Mammalia, Order Rodentia, Family Castoridae
Time: Holocene to Pleistocene
120 mm long, 105 mm high, 85 mm across (as opened)
Bonner Springs, Kansas
This skull comes from a Beaver known as Castor canadensis. This is
the same species as is extant today. Beavers derive the genus name
from the castor glands under the tail that they use to mark their
territory. Note the large teeth with which the beaver fells trees
for food and building material. They grow continuously throughout
the beaver’s life to always provide a sharp cutting surface.
It comes from a series of river terrace deposits near Bonner Springs,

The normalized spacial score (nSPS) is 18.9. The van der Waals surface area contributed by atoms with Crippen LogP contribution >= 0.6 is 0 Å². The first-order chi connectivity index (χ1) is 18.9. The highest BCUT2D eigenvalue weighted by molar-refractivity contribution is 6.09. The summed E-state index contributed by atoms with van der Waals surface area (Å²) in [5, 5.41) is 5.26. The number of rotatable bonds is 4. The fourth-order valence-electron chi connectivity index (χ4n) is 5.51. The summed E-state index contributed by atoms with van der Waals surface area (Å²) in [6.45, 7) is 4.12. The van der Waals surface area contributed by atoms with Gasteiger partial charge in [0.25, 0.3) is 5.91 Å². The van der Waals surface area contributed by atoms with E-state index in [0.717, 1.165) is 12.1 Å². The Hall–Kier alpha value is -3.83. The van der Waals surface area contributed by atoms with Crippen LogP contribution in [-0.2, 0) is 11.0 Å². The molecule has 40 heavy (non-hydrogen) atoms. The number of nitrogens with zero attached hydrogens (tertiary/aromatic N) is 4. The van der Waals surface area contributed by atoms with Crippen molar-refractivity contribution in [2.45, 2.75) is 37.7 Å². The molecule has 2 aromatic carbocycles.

Kansas. These specimens are found as drifts on the river banks and
sand bars, and as such have possibly been reworked from older deposits.
They are found in association with bison, mammoths, mastodons, muskoxen,
deer, peccary, short-faced bears, and others. Most of them have been
dated as Rancholabrean Stage in age, and are so about 10,000 years
old. Specimens of bison have ranged from 8,000 to 35,000 years in
age which provides a viable estimate of the age.